On his blog Martin Weller has written a nice piece about what it means to be ‘critical’ in relation to ed-tech and the difficulty of doing so. Martin’s point is (I think) that it is really easy to either proselytise or disparage the uses of (educational) technology in ‘popular’ debate and actually quite hard to offer a nuanced view.
I really like this passage in particular, and feel its worth reproducing:
There is something about throwing technology in the mix that demands people set aside critical faculty. If you want the big keynotes, the money slot on TV or the big book deals then you’d better be coming with a dystopian or utopian vision. Preferably based on sweeping generalisations from your own personal experience. That’s what sells here.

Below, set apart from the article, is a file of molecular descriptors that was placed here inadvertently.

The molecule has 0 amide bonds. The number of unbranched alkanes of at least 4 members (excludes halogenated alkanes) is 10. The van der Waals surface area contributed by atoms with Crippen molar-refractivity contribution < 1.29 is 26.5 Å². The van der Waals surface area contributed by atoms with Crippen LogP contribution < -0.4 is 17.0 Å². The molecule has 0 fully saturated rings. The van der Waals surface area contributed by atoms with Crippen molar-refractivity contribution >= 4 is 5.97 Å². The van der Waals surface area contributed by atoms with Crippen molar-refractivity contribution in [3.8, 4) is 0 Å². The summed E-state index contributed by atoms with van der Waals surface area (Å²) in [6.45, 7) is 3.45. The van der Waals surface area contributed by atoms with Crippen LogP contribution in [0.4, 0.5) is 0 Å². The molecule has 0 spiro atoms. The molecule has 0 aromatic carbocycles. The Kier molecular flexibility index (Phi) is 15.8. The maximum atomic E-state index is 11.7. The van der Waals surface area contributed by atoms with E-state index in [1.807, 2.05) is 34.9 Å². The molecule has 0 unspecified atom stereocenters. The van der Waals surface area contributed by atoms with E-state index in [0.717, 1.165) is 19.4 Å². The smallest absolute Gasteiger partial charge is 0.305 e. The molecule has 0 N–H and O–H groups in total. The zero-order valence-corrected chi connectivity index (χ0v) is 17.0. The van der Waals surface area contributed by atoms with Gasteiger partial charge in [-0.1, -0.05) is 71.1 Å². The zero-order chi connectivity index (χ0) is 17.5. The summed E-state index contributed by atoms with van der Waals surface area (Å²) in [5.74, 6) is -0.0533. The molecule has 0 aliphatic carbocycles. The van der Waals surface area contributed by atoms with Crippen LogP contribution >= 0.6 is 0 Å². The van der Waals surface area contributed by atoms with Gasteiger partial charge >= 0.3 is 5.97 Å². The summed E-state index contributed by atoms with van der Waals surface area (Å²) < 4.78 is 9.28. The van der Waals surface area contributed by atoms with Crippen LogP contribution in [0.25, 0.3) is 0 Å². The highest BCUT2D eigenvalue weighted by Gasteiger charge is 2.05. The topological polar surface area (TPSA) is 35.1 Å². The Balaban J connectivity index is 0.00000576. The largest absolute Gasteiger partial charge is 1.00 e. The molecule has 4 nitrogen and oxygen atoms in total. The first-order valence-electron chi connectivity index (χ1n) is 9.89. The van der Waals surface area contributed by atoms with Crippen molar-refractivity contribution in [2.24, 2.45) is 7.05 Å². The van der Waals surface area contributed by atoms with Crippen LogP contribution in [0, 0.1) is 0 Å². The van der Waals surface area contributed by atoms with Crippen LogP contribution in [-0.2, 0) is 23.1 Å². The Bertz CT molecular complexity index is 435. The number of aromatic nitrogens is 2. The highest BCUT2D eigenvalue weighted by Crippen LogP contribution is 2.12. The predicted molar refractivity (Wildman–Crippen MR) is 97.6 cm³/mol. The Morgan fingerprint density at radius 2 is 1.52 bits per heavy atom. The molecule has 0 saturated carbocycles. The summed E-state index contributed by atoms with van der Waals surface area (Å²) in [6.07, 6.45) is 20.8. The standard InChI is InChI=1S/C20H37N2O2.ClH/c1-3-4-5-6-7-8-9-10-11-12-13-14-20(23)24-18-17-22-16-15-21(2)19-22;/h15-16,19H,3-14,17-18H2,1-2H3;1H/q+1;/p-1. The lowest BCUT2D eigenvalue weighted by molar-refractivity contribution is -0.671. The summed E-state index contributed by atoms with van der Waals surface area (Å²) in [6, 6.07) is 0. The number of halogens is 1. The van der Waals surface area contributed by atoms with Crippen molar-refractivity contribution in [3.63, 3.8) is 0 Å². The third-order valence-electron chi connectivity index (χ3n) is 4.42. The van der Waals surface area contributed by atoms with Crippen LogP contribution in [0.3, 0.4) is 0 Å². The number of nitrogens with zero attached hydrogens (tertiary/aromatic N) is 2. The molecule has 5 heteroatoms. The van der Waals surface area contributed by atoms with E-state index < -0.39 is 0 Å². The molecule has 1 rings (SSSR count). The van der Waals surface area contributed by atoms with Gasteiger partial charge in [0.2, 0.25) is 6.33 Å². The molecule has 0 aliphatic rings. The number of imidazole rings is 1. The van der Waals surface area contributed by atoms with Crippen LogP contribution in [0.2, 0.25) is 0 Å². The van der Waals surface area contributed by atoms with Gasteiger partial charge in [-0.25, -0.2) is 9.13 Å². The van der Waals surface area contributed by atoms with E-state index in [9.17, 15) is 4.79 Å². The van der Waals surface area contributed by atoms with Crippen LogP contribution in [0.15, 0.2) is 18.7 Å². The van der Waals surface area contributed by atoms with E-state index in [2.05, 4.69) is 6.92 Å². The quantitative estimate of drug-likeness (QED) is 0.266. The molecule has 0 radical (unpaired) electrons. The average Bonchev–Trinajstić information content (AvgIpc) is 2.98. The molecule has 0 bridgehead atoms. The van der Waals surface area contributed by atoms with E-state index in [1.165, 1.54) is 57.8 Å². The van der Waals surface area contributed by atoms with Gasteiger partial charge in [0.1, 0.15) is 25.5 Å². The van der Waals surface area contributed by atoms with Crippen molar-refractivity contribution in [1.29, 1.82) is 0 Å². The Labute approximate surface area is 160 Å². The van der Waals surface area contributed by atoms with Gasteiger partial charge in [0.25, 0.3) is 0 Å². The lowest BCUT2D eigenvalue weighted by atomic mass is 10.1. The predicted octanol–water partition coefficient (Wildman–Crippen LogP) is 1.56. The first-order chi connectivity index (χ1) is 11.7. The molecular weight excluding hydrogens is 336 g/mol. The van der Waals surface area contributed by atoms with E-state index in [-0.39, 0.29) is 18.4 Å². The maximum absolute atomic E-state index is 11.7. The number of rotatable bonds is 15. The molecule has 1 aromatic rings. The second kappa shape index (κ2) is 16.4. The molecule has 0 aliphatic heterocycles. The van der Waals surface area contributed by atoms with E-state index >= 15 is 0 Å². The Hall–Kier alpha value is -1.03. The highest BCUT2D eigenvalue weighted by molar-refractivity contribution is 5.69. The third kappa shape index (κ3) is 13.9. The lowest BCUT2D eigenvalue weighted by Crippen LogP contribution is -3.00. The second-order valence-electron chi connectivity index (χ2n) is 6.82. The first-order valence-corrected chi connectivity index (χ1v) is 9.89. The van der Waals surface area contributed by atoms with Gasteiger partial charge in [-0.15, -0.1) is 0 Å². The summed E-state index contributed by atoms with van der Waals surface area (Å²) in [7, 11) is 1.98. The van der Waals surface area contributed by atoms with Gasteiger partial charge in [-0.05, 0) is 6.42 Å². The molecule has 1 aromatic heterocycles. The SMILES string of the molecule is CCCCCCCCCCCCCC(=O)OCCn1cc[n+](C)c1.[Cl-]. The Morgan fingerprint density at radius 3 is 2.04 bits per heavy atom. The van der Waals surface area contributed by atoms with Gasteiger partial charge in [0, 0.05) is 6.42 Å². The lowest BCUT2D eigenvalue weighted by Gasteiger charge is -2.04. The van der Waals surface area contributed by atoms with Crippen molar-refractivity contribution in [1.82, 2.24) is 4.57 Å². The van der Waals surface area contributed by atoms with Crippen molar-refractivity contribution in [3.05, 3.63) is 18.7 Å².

There is profound truth in this statement. A significant proportion of the popular discussion of technology is ‘selling snake oil’. Replace the nouns and adjectives referring to the tech with nouns/adjectives concerning god or magic and that tends to quickly reveal the stakes…
Martin’s blogpost is worth a read.